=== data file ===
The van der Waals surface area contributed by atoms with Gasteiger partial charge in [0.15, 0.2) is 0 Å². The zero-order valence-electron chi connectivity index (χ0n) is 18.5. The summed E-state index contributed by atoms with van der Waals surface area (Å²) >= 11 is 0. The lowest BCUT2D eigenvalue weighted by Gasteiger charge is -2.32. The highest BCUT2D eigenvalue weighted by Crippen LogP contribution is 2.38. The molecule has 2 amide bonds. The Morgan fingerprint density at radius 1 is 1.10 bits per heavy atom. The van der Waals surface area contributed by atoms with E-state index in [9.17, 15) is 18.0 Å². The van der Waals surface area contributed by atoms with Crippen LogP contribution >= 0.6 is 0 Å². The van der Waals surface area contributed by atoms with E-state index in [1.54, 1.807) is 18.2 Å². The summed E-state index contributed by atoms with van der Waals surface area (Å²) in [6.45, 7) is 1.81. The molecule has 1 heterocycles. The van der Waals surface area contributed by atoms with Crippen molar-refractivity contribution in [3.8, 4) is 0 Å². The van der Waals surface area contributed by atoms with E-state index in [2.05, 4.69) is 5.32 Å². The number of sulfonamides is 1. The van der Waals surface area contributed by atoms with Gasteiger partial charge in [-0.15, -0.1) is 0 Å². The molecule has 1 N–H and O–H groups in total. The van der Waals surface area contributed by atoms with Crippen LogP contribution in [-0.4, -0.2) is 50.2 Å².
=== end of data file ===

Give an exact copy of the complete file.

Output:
The van der Waals surface area contributed by atoms with Gasteiger partial charge in [0.15, 0.2) is 0 Å². The zero-order valence-electron chi connectivity index (χ0n) is 18.5. The summed E-state index contributed by atoms with van der Waals surface area (Å²) >= 11 is 0. The lowest BCUT2D eigenvalue weighted by Gasteiger charge is -2.32. The highest BCUT2D eigenvalue weighted by Crippen LogP contribution is 2.38. The molecule has 2 amide bonds. The Morgan fingerprint density at radius 1 is 1.10 bits per heavy atom. The van der Waals surface area contributed by atoms with E-state index in [9.17, 15) is 18.0 Å². The van der Waals surface area contributed by atoms with Crippen LogP contribution >= 0.6 is 0 Å². The van der Waals surface area contributed by atoms with E-state index in [1.54, 1.807) is 18.2 Å². The summed E-state index contributed by atoms with van der Waals surface area (Å²) in [6.45, 7) is 1.81. The molecule has 1 heterocycles. The van der Waals surface area contributed by atoms with Crippen molar-refractivity contribution in [3.8, 4) is 0 Å². The van der Waals surface area contributed by atoms with E-state index in [2.05, 4.69) is 5.32 Å². The number of sulfonamides is 1. The van der Waals surface area contributed by atoms with Gasteiger partial charge in [-0.15, -0.1) is 0 Å². The molecule has 1 N–H and O–H groups in total. The van der Waals surface area contributed by atoms with Crippen LogP contribution in [-0.4, -0.2) is 50.2 Å².